A computer at Penn State Great Valley that contained 707 Social Security numbers (SSNs) was found to be infected with malware that enabled it to communicate with an unauthorized computer outside the network. The SSNs were found in archived documents related to graduation intention lists from 2001-02. "Malware" is short for malicious software and refers to any software designed to cause damage to a single computer, server, or computer network, whether it's a virus, spyware, worm or other destructive program.
As soon as the University became aware of the malicious software on this computer, it immediately was taken off line. Although it cannot be determined with certainty that any data was pulled from the computer by the infectious software, the University's policy is to take a cautionary stance and notify individuals who may have been affected. This response is in line with the Pennsylvania Breach of Personal Information Notification Act, which went into effect in 2006 and mandates that the University notify anyone whose personally identifiable information is potentially disclosed when a computer is lost or compromised.
"We have no reason to believe that this information was accessed by unauthorized individuals, but those affected should be alert in the event that an individual attempts to use their identity," said Sarah Morrow, chief privacy officer for the University. "Even when theft is only a remote possibility, we alert anyone who may have been affected, and arm them with information and steps to take to mitigate their risk."
Penn State is notifying those involved via letters to be sent today (July 16) that include contact information should recipients have further questions. The mailing also includes a brochure detailing how to prevent identity theft. The information was compiled primarily from the FTC (Federal Trade Commission) and the Pennsylvania Attorney General's Web sites.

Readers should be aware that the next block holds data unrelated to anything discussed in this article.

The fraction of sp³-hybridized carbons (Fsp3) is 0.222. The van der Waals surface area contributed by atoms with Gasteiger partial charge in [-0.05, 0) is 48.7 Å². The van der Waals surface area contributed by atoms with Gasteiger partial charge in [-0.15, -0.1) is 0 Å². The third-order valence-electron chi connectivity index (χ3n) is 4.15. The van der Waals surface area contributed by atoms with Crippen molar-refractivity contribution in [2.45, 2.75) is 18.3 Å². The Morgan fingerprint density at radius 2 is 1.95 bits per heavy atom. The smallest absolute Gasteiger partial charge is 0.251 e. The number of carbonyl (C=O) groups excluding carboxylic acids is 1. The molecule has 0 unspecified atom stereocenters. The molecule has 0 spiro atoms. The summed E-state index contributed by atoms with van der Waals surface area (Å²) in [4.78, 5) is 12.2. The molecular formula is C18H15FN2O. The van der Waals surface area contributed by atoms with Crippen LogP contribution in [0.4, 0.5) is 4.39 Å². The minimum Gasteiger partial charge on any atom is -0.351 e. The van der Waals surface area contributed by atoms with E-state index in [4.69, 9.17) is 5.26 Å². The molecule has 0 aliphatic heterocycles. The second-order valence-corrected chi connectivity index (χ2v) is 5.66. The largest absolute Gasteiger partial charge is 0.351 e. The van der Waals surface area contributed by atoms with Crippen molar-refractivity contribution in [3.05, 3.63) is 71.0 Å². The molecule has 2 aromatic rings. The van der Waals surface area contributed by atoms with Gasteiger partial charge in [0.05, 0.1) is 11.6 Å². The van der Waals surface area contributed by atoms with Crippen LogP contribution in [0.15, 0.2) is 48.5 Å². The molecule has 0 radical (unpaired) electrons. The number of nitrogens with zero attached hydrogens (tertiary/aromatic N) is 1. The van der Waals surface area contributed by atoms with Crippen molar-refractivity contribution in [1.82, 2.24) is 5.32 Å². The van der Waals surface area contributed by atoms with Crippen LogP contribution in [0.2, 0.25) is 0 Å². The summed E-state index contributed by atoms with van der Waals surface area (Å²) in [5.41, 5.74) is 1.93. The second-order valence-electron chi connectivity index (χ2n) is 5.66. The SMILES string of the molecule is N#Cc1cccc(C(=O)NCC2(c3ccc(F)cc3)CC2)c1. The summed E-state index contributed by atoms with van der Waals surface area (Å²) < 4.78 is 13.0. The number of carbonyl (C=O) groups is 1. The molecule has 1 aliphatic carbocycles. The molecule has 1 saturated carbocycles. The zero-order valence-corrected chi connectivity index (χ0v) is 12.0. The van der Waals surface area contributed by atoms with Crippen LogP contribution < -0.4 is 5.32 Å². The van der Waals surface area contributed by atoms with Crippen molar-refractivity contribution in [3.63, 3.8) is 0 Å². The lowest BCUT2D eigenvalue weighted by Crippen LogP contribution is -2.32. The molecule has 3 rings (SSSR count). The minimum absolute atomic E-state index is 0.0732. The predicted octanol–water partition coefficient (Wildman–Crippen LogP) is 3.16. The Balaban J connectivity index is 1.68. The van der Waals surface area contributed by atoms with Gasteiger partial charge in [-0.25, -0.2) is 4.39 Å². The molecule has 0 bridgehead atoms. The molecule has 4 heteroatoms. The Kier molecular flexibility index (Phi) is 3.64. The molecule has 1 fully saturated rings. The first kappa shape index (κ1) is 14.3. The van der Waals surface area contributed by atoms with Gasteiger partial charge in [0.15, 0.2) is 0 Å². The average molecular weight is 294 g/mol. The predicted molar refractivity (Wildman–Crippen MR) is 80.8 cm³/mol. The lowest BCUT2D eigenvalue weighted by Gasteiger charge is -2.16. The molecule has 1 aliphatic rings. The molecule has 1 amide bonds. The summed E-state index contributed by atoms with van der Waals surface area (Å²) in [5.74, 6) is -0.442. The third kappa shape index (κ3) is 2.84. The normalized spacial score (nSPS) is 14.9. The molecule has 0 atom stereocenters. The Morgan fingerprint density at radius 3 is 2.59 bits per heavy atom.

Penn State runs one of the larger efforts in the nation to scan for personally identifiable information and remove instances from systems that should not have such data, and provides anti-virus software for students, faculty members and staff. If a University computer is compromised, the University's Information Technology Services group investigates the problem and determines whether personally identifiable information is present. A compromised machine must be erased, and clean software installed, before the machine is reattached to the network.
"For both system administrators and general users, good security always includes basic steps, such as ensuring that both operating system and application patches are up-to-date and that current anti-virus software is installed," said Kathy Kimball, senior director of Security Operations and Services at the University. "Users should also be mindful not to answer 'phishing' scams that purport to be from someone official and request either personal information or passwords."
For information about Penn State's efforts to minimize computer security risks, visit the University's Be Safe website at http://its.psu.edu/be-safeonline. For more detailed information about identity theft risks and prevention, visit http://www.ftc.gov/bcp/edu/microsites/idtheft/ online.